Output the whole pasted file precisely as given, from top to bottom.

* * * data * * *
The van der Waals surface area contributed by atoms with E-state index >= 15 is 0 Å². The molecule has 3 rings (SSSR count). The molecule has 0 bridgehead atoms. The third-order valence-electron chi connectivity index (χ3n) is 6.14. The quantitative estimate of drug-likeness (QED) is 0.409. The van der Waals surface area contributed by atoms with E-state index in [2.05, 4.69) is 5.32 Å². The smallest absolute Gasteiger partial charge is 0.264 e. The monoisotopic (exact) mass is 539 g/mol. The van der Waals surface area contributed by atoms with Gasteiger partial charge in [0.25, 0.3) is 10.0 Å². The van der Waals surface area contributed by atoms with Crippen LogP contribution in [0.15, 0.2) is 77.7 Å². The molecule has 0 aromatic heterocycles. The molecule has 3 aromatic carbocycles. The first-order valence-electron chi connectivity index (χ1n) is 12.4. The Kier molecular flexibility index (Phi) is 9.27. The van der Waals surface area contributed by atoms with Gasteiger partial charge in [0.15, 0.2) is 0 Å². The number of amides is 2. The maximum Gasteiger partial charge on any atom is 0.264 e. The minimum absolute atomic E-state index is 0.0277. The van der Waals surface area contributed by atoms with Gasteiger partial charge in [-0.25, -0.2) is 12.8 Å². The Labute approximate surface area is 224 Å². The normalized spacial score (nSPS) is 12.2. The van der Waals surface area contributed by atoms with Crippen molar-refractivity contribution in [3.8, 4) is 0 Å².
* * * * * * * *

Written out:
The van der Waals surface area contributed by atoms with E-state index >= 15 is 0 Å². The molecule has 3 rings (SSSR count). The molecule has 0 bridgehead atoms. The third-order valence-electron chi connectivity index (χ3n) is 6.14. The quantitative estimate of drug-likeness (QED) is 0.409. The van der Waals surface area contributed by atoms with E-state index in [2.05, 4.69) is 5.32 Å². The smallest absolute Gasteiger partial charge is 0.264 e. The monoisotopic (exact) mass is 539 g/mol. The van der Waals surface area contributed by atoms with Gasteiger partial charge in [0.25, 0.3) is 10.0 Å². The van der Waals surface area contributed by atoms with Crippen LogP contribution in [0.15, 0.2) is 77.7 Å². The molecule has 0 aromatic heterocycles. The molecule has 3 aromatic carbocycles. The first-order valence-electron chi connectivity index (χ1n) is 12.4. The Kier molecular flexibility index (Phi) is 9.27. The van der Waals surface area contributed by atoms with Gasteiger partial charge in [0.15, 0.2) is 0 Å². The number of amides is 2. The maximum Gasteiger partial charge on any atom is 0.264 e. The minimum absolute atomic E-state index is 0.0277. The van der Waals surface area contributed by atoms with Gasteiger partial charge in [-0.25, -0.2) is 12.8 Å². The Labute approximate surface area is 224 Å². The normalized spacial score (nSPS) is 12.2. The van der Waals surface area contributed by atoms with Crippen molar-refractivity contribution in [3.8, 4) is 0 Å².